Dictionaries

Unlike lists, dictionaries are collections with no fixed order. Instead, they have a key (the name of the element) and a value (the content of the element), and Python places them wherever it needs to for maximum performance. When defining dictionaries, you need to use braces ({ }) and colons (:). You start with an opening brace and then give each element a key and a value, separated by a colon, like this:

>>> mydict = { "perl" : "a language", "php" : "another language" } >>> mydict

This example has two elements, with keys perl and php. However, when the dictionary is printed, we find that php comes before perlPython hasn't respected the order in which we entered them. We can index into a dictionary using the normal code:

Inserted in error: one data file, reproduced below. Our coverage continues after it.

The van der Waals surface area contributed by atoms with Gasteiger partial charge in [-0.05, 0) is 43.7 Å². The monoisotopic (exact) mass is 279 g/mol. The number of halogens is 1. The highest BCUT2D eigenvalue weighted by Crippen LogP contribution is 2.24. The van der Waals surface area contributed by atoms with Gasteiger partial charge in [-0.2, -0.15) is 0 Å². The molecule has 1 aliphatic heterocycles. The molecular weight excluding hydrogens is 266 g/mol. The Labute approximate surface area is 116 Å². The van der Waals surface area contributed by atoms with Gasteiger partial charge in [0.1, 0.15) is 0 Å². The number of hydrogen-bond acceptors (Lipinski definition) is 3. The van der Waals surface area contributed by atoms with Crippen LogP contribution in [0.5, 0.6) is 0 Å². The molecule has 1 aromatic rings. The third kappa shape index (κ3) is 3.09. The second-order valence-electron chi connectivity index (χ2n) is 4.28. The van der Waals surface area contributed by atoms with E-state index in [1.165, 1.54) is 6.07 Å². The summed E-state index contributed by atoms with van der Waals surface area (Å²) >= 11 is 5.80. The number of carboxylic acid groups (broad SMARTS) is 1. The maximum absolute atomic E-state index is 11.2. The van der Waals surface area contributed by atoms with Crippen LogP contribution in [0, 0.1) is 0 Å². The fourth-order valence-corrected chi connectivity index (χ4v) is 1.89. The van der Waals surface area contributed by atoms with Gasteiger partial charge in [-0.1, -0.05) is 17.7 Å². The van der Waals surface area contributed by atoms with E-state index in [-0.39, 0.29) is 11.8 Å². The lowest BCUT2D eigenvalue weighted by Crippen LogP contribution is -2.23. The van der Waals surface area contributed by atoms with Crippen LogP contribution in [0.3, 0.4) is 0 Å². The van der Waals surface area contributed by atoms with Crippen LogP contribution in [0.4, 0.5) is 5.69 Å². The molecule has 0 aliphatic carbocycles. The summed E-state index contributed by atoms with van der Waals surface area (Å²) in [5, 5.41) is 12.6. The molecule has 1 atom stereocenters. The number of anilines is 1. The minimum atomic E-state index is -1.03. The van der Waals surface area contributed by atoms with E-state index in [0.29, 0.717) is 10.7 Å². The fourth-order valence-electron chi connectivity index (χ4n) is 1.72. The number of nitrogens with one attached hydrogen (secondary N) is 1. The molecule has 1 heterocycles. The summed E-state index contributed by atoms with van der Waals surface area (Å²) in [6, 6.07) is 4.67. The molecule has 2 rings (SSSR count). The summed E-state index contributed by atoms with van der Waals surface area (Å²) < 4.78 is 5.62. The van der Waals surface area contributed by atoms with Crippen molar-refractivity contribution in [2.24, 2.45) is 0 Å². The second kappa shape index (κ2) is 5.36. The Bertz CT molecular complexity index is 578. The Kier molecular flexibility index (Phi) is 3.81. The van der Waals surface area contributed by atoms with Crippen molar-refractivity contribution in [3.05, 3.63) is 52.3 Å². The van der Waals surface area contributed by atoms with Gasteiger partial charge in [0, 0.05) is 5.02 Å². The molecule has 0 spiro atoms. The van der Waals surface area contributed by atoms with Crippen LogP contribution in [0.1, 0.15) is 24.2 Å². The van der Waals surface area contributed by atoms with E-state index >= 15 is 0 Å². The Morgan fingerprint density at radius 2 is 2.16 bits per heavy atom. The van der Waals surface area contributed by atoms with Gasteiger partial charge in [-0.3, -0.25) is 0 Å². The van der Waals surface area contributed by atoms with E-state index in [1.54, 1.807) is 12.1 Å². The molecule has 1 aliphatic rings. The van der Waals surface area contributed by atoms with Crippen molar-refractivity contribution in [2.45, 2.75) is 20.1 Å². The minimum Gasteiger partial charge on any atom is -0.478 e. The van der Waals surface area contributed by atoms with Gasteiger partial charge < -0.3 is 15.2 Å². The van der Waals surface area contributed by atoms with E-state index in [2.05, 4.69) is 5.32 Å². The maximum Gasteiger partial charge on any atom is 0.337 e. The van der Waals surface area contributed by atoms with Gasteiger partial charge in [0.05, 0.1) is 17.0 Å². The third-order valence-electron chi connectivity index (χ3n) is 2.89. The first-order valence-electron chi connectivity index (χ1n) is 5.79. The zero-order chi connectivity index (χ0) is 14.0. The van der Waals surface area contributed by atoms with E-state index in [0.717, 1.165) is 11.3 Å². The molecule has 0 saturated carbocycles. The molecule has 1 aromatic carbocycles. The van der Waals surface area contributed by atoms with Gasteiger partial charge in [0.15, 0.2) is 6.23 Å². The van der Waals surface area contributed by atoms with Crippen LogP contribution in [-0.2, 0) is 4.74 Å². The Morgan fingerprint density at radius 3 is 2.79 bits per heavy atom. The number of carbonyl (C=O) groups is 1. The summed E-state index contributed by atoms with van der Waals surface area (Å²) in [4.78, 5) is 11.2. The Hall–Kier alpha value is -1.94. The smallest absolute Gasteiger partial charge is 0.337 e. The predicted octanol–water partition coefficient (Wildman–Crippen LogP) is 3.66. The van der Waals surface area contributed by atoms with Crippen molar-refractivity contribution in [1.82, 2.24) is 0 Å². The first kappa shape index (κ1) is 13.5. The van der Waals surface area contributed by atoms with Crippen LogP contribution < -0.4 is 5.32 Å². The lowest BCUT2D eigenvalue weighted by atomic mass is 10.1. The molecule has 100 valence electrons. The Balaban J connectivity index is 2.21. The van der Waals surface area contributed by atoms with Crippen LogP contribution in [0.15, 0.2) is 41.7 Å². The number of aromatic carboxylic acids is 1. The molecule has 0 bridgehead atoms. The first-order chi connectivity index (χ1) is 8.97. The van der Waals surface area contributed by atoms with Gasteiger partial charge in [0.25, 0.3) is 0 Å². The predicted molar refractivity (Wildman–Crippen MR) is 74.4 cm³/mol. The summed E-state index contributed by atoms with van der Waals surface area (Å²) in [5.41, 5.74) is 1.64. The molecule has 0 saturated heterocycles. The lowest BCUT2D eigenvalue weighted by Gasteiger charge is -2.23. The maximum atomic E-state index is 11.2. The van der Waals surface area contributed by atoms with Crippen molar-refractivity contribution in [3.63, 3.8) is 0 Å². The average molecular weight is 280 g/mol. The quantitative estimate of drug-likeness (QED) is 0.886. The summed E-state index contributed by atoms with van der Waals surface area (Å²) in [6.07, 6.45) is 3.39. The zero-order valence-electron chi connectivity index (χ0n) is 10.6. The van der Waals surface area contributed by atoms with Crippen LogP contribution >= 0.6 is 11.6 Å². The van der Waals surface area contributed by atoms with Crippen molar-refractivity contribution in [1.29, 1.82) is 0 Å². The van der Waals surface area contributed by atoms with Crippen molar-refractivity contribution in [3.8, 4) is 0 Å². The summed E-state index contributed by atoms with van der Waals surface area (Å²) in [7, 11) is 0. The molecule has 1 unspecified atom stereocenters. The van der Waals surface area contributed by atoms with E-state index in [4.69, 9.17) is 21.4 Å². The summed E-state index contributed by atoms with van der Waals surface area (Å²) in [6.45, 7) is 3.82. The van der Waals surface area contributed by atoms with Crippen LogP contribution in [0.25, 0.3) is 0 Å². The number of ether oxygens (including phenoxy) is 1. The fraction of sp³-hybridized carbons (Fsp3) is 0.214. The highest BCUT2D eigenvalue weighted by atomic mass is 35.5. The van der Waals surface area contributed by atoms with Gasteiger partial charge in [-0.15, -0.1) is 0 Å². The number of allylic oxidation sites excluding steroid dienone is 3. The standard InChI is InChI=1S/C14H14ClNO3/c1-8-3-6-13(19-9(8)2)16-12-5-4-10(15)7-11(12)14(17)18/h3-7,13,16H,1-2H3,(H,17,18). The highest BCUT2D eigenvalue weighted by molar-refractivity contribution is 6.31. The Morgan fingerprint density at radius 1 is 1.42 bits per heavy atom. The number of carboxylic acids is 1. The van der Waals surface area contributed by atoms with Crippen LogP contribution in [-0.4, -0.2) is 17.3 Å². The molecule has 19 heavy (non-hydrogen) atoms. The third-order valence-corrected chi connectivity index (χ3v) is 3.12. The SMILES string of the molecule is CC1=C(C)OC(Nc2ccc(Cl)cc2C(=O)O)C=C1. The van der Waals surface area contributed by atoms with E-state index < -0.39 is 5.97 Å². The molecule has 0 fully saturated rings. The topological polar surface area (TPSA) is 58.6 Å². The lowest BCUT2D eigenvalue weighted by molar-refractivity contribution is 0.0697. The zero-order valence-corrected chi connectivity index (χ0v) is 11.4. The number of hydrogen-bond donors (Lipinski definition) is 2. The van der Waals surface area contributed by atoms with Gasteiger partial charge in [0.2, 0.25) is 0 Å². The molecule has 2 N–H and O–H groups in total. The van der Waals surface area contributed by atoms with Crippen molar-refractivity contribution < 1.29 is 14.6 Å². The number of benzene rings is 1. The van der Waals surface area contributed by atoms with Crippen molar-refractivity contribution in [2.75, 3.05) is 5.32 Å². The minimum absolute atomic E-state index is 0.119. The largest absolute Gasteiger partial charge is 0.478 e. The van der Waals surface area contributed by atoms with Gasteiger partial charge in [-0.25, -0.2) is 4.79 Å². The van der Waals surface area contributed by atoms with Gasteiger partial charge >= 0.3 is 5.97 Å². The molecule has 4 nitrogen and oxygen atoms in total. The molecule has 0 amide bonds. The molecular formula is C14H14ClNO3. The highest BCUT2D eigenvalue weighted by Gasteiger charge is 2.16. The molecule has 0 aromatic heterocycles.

However, because a dictionary has no fixed sequence, we cannot take a slice, or index by position.

Like lists, dictionaries are mutable and can also be nested; however, unlike lists, you cannot merge two dictionaries by using +. This is because dictionary elements are located using the key. Therefore, having two elements with the same key would cause a clash. Instead, you should use the update() method, which merges two arrays by overwriting clashing keys.

You can also use the keys() method to return a list of all the keys in a dictionary.

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